thanx for the tip about the DEAD OF NIGHT site; I’m on my way there now…AL

Posted By dukeroberts : January 28, 2012 1:11 pm

Darn! It’s only available on Hulu? I will give it a whirl. I was hoping it might be available for streaming on Netflix, but alas, it is not. I guess I will have to put up with those damn commercials on Hulu. This movie looks totally worth it.

Edge of Night was a good movie, but it wasn’t particularly creepy until that dummy got up and walked across the floor. Kudos to AL for mentioning The Changeling and to Kimberly for mentioning The Innocents. Those are two of my favorites too. Those movies are creepy for different reasons too. The Innocents has the silences and the small, tiny noises like the child’s whispers and singing while The Changeling has the loud clanging of the tub. Both are great.

Posted By dukeroberts : January 28, 2012 1:11 pm

Darn! It’s only available on Hulu? I will give it a whirl. I was hoping it might be available for streaming on Netflix, but alas, it is not. I guess I will have to put up with those damn commercials on Hulu. This movie looks totally worth it.

Edge of Night was a good movie, but it wasn’t particularly creepy until that dummy got up and walked across the floor. Kudos to AL for mentioning The Changeling and to Kimberly for mentioning The Innocents. Those are two of my favorites too. Those movies are creepy for different reasons too. The Innocents has the silences and the small, tiny noises like the child’s whispers and singing while The Changeling has the loud clanging of the tub. Both are great.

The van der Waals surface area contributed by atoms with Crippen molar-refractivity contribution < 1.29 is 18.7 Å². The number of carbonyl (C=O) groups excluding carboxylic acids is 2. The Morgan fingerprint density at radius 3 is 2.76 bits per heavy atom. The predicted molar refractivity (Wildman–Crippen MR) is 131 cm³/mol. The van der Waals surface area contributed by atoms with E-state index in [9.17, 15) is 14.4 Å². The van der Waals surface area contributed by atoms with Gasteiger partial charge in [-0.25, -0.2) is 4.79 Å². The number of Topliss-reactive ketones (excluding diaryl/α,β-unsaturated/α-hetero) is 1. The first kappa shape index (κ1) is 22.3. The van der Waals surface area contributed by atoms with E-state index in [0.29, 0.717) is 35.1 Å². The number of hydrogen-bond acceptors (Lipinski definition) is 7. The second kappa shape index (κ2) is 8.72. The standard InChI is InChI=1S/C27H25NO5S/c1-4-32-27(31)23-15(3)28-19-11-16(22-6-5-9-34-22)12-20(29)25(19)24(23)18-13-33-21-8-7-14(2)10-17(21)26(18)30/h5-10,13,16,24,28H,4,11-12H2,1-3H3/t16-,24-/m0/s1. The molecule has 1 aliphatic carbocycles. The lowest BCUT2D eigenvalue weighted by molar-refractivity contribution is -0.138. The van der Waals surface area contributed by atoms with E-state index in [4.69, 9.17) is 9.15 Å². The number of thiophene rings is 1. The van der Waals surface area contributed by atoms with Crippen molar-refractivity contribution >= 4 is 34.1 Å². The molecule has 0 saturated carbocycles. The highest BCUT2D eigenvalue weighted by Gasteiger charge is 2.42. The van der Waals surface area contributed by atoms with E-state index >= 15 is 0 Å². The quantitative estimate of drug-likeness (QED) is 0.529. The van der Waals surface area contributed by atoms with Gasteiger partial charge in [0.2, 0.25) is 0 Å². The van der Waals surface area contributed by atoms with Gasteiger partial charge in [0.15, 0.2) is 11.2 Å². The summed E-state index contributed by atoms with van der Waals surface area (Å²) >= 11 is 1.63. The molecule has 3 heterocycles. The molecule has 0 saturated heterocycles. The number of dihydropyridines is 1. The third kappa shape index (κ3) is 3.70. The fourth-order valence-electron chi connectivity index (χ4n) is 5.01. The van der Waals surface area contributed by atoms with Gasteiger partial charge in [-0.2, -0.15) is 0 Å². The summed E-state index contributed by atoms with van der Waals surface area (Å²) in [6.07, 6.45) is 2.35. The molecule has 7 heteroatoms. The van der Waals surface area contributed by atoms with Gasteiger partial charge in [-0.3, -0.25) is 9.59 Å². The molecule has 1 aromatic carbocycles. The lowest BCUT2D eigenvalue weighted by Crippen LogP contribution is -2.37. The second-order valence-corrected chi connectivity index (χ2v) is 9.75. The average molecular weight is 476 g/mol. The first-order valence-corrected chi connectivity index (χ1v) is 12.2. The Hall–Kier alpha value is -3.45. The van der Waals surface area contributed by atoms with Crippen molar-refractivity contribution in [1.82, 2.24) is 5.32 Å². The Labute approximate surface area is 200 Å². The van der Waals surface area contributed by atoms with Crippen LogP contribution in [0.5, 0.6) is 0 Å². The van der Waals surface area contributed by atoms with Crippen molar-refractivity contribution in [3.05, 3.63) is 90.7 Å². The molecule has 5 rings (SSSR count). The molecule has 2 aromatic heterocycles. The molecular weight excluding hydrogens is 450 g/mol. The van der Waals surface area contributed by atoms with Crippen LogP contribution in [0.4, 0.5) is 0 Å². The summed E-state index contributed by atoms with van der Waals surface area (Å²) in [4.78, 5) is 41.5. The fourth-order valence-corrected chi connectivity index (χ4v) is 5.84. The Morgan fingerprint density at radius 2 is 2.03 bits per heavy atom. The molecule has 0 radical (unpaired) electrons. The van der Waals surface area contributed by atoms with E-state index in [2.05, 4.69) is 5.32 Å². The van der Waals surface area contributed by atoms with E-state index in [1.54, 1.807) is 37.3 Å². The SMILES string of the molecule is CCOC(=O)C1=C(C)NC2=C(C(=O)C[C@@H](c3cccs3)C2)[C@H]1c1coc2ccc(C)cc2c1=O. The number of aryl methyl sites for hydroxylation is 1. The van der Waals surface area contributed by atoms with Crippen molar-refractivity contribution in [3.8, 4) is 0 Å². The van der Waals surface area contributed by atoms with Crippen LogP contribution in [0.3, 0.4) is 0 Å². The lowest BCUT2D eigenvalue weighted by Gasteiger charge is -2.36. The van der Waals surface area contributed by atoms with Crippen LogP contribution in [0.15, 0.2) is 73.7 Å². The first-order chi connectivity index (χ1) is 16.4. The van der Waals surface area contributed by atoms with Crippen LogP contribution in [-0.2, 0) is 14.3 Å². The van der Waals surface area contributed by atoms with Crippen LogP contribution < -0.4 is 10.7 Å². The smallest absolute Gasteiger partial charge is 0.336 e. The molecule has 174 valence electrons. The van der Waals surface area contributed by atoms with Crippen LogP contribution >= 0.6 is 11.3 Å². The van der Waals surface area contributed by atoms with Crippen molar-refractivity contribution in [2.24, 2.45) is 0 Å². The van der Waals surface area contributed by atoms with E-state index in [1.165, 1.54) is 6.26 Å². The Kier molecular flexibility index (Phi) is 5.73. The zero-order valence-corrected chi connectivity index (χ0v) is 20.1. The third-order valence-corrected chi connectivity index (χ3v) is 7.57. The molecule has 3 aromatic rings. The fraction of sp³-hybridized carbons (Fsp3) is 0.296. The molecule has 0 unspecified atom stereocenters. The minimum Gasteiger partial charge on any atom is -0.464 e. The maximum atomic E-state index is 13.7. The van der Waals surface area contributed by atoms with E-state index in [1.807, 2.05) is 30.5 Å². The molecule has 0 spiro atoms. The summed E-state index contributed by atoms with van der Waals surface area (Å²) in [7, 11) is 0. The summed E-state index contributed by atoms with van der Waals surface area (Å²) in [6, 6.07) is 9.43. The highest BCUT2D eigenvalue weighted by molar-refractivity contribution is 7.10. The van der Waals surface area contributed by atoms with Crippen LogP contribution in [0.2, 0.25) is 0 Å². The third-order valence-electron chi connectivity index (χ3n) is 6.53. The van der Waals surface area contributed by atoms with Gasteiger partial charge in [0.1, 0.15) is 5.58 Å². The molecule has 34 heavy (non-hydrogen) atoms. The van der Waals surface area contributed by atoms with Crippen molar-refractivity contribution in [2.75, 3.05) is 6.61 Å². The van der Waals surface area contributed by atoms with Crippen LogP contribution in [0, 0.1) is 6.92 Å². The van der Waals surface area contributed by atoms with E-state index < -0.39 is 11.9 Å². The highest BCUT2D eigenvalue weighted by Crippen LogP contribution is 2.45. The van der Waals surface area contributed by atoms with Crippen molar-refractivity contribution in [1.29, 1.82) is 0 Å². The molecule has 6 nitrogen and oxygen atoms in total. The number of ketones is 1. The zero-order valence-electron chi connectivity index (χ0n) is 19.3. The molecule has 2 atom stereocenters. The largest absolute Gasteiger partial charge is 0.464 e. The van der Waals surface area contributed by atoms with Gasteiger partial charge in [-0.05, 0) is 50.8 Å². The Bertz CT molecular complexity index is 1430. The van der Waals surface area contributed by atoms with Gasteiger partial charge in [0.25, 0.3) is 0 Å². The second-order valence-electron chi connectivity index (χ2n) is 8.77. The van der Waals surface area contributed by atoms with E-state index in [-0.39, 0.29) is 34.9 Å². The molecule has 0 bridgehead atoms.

Posted By JoeDoakes : January 30, 2012 5:58 pm

When will Orson Welles be SOTM? It would be nice to see some of his more obscure films.

Posted By JoeDoakes : January 30, 2012 5:58 pm

When will Orson Welles be SOTM? It would be nice to see some of his more obscure films.

Posted By Peach917 : February 4, 2012 7:15 pm

Thank you so much. This was great I have never heard of this one. Will find and screen with friends that love this film. Thank you again love your postings.

Posted By Peach917 : February 4, 2012 7:15 pm

Thank you so much. This was great I have never heard of this one. Will find and screen with friends that love this film. Thank you again love your postings.

Posted By Jeb : January 10, 2013 11:34 am

Bought the Region 2 DVD and just watched it. What a great movie, and really appreciate the recommendation. The bonus 2-reeler on the DVD w/ Orson is icing on the cake.

Posted By Jeb : January 10, 2013 11:34 am

Bought the Region 2 DVD and just watched it. What a great movie, and really appreciate the recommendation. The bonus 2-reeler on the DVD w/ Orson is icing on the cake.

Posted By Kimberly Lindbergs : January 10, 2013 7:49 pm

Glad to be of service, Jeb! By the way, how was the quality of that Region 2 DVD? I’ve been thinking about ordering a copy for myself.

Posted By Kimberly Lindbergs : January 10, 2013 7:49 pm

Glad to be of service, Jeb! By the way, how was the quality of that Region 2 DVD? I’ve been thinking about ordering a copy for myself.